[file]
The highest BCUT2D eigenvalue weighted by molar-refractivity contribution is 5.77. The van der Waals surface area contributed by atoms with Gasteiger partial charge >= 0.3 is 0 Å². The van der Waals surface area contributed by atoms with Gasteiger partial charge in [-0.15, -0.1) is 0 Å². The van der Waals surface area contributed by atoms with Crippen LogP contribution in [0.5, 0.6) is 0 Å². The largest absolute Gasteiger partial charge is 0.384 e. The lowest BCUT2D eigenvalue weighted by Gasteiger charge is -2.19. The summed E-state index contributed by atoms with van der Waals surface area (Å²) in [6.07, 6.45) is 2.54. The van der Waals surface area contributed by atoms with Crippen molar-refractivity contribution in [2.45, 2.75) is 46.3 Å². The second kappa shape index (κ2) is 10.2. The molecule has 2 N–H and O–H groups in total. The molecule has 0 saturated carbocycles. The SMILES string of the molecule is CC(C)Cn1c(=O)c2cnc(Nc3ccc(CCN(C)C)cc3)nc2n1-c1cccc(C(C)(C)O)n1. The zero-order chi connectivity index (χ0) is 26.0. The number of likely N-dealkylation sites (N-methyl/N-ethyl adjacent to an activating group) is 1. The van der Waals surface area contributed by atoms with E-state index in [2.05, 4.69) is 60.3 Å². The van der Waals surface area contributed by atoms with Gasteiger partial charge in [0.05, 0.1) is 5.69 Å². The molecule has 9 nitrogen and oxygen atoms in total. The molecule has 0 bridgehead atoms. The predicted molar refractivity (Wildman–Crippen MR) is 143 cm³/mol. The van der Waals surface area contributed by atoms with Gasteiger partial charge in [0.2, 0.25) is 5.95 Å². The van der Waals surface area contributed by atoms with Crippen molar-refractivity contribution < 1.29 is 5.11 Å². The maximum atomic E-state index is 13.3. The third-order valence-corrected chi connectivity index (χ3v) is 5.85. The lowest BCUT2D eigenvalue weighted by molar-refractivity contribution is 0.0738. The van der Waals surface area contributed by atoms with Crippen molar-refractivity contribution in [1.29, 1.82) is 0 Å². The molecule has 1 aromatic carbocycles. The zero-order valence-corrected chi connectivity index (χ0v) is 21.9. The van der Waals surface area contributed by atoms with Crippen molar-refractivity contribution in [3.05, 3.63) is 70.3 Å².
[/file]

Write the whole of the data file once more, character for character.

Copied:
The highest BCUT2D eigenvalue weighted by molar-refractivity contribution is 5.77. The van der Waals surface area contributed by atoms with Gasteiger partial charge >= 0.3 is 0 Å². The van der Waals surface area contributed by atoms with Gasteiger partial charge in [-0.15, -0.1) is 0 Å². The van der Waals surface area contributed by atoms with Crippen LogP contribution in [0.5, 0.6) is 0 Å². The largest absolute Gasteiger partial charge is 0.384 e. The lowest BCUT2D eigenvalue weighted by Gasteiger charge is -2.19. The summed E-state index contributed by atoms with van der Waals surface area (Å²) in [6.07, 6.45) is 2.54. The van der Waals surface area contributed by atoms with Crippen molar-refractivity contribution in [2.45, 2.75) is 46.3 Å². The second kappa shape index (κ2) is 10.2. The molecule has 2 N–H and O–H groups in total. The molecule has 0 saturated carbocycles. The SMILES string of the molecule is CC(C)Cn1c(=O)c2cnc(Nc3ccc(CCN(C)C)cc3)nc2n1-c1cccc(C(C)(C)O)n1. The zero-order chi connectivity index (χ0) is 26.0. The number of likely N-dealkylation sites (N-methyl/N-ethyl adjacent to an activating group) is 1. The van der Waals surface area contributed by atoms with E-state index in [2.05, 4.69) is 60.3 Å². The van der Waals surface area contributed by atoms with Gasteiger partial charge in [0.05, 0.1) is 5.69 Å². The molecule has 9 nitrogen and oxygen atoms in total. The molecule has 0 bridgehead atoms. The predicted molar refractivity (Wildman–Crippen MR) is 143 cm³/mol. The van der Waals surface area contributed by atoms with Gasteiger partial charge in [0.2, 0.25) is 5.95 Å². The van der Waals surface area contributed by atoms with Crippen molar-refractivity contribution < 1.29 is 5.11 Å². The maximum atomic E-state index is 13.3. The third-order valence-corrected chi connectivity index (χ3v) is 5.85. The lowest BCUT2D eigenvalue weighted by molar-refractivity contribution is 0.0738. The van der Waals surface area contributed by atoms with Crippen molar-refractivity contribution in [1.29, 1.82) is 0 Å². The molecule has 1 aromatic carbocycles. The zero-order valence-corrected chi connectivity index (χ0v) is 21.9. The van der Waals surface area contributed by atoms with Crippen molar-refractivity contribution in [3.05, 3.63) is 70.3 Å².